3 Things Heart Surgeons Need to Know About the Maze Procedure (Video)
In this three-minute captioned video, Dr. Marc Gillinov brings clarity to three common questions surrounding surgical treatment of atrial fibrillation.
In half of cases when patients undergoing heart surgery have concomitant atrial fibrillation, surgeons pass up the chance to surgically address the AFib, despite strong evidence that they should do so. In this three-minute captioned video, Cleveland Clinic cardiothoracic surgeon A. Marc Gillinov, MD, explains why this is a mistake and offers clear takes on two other common questions surrounding use of the maze procedure in 2018.
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“If a patient goes to the cardiac surgical operating room with pre-existing atrial fibrillation, this is a once-in-a-lifetime opportunity to ablate the AFib, to do a maze procedure, to free the patient from the long-term risks of AFib including stroke.
Which operation should the surgeon do? When surgeons talk about the maze procedure they include a wide array of different ablation patterns, lesion sets and energy sources, and we call them all the same thing. We call them all a maze procedure. They’re not all the same thing. Surgical ablation ranges from simple pulmonary vein isolation to a biatrial lesion set. That is the maze procedure. This is controversial, but I think that the data demonstrate that the best option for most patients is a biatrial maze procedure.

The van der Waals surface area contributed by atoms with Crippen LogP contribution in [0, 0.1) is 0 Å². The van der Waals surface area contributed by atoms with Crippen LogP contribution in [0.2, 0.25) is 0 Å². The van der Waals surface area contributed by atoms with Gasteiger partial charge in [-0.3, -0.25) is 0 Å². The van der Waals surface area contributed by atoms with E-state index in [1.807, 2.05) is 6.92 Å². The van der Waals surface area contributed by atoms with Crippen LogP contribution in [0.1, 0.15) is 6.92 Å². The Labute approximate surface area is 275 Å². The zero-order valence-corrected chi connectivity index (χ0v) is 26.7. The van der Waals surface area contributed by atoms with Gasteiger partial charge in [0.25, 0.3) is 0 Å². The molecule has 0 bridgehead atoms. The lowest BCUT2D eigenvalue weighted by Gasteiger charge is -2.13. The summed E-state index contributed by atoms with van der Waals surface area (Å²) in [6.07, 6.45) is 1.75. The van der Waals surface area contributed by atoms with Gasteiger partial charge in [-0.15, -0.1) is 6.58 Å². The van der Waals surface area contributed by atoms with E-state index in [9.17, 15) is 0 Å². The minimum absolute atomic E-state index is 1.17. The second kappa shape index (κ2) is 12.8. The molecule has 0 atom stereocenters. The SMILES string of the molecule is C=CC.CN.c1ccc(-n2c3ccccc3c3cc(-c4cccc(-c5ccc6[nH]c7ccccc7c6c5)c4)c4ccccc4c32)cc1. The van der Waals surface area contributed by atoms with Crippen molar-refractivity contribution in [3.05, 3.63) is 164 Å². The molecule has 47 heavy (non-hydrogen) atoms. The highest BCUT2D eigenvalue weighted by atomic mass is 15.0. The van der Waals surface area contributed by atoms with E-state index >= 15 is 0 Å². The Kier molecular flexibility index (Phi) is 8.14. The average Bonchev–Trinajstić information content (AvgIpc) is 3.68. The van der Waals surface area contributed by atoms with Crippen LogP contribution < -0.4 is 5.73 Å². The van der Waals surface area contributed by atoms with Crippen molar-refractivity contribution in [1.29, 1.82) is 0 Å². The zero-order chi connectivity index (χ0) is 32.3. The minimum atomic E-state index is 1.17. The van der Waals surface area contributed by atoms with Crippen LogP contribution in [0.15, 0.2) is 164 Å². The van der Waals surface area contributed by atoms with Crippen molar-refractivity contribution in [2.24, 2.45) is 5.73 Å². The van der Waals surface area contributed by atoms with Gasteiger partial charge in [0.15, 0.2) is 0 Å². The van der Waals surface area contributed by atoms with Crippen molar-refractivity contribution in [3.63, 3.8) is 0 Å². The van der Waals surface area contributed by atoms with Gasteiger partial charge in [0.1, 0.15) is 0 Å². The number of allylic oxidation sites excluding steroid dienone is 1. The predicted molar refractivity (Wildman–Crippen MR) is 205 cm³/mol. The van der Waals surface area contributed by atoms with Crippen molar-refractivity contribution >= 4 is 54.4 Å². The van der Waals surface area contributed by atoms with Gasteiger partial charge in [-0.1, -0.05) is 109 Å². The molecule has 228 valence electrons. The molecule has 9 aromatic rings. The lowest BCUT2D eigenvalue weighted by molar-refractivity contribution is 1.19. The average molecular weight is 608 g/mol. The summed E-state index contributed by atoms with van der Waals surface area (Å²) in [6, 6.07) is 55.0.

In the left atrium, this includes pulmonary vein isolation, it includes a lesion to the mitral annulus, and it includes treatment of the left atrial appendage. In the right atrium there should be at least two and possibly three lesions, with one lesion going to the tricuspid annulus to prevent flutter…
Treatment of the left atrial appendage is essential in every patient who has AFib, even if the surgeon decides not to do an ablation, which would be a mistake. Even if there’s no ablation, the left atrial appendage should be excluded or removed. That is probably the only part of the maze procedure that comes with guaranteed procedural success.
Finally, which energy source? That’s easy… bipolar radiofrequency and cryothermy.”